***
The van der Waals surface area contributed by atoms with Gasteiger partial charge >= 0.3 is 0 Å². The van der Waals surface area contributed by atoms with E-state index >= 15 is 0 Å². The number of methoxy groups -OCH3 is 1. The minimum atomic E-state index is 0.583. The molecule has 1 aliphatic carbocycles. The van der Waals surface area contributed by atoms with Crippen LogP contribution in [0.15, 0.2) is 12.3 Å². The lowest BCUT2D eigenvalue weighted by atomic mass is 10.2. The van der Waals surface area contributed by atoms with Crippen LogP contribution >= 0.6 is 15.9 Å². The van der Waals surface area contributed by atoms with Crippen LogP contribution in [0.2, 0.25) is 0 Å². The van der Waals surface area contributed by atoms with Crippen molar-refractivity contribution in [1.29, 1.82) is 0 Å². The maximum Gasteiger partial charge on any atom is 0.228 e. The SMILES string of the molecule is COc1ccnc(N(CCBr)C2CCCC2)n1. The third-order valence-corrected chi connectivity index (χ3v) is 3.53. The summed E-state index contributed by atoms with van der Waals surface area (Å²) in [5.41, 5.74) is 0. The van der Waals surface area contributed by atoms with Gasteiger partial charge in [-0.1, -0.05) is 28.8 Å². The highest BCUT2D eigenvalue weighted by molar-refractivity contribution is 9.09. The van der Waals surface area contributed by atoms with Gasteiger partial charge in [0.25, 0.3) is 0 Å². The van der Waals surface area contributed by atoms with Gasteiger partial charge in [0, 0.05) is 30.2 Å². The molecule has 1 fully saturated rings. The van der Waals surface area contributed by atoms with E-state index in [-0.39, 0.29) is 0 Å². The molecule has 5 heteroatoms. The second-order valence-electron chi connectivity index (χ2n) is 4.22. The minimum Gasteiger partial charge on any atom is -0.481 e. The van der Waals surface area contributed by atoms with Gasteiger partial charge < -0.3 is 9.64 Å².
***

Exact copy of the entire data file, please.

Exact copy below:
The van der Waals surface area contributed by atoms with Gasteiger partial charge >= 0.3 is 0 Å². The van der Waals surface area contributed by atoms with E-state index >= 15 is 0 Å². The number of methoxy groups -OCH3 is 1. The minimum atomic E-state index is 0.583. The molecule has 1 aliphatic carbocycles. The van der Waals surface area contributed by atoms with Crippen LogP contribution in [0.15, 0.2) is 12.3 Å². The lowest BCUT2D eigenvalue weighted by atomic mass is 10.2. The van der Waals surface area contributed by atoms with Crippen LogP contribution >= 0.6 is 15.9 Å². The van der Waals surface area contributed by atoms with Crippen LogP contribution in [0.2, 0.25) is 0 Å². The van der Waals surface area contributed by atoms with Crippen molar-refractivity contribution in [1.29, 1.82) is 0 Å². The maximum Gasteiger partial charge on any atom is 0.228 e. The SMILES string of the molecule is COc1ccnc(N(CCBr)C2CCCC2)n1. The third-order valence-corrected chi connectivity index (χ3v) is 3.53. The summed E-state index contributed by atoms with van der Waals surface area (Å²) in [5.41, 5.74) is 0. The van der Waals surface area contributed by atoms with Gasteiger partial charge in [-0.1, -0.05) is 28.8 Å². The highest BCUT2D eigenvalue weighted by molar-refractivity contribution is 9.09. The van der Waals surface area contributed by atoms with Gasteiger partial charge in [0.25, 0.3) is 0 Å². The van der Waals surface area contributed by atoms with Gasteiger partial charge in [0, 0.05) is 30.2 Å². The molecule has 1 fully saturated rings. The van der Waals surface area contributed by atoms with E-state index in [-0.39, 0.29) is 0 Å². The molecule has 5 heteroatoms. The second-order valence-electron chi connectivity index (χ2n) is 4.22. The minimum Gasteiger partial charge on any atom is -0.481 e. The van der Waals surface area contributed by atoms with Gasteiger partial charge < -0.3 is 9.64 Å².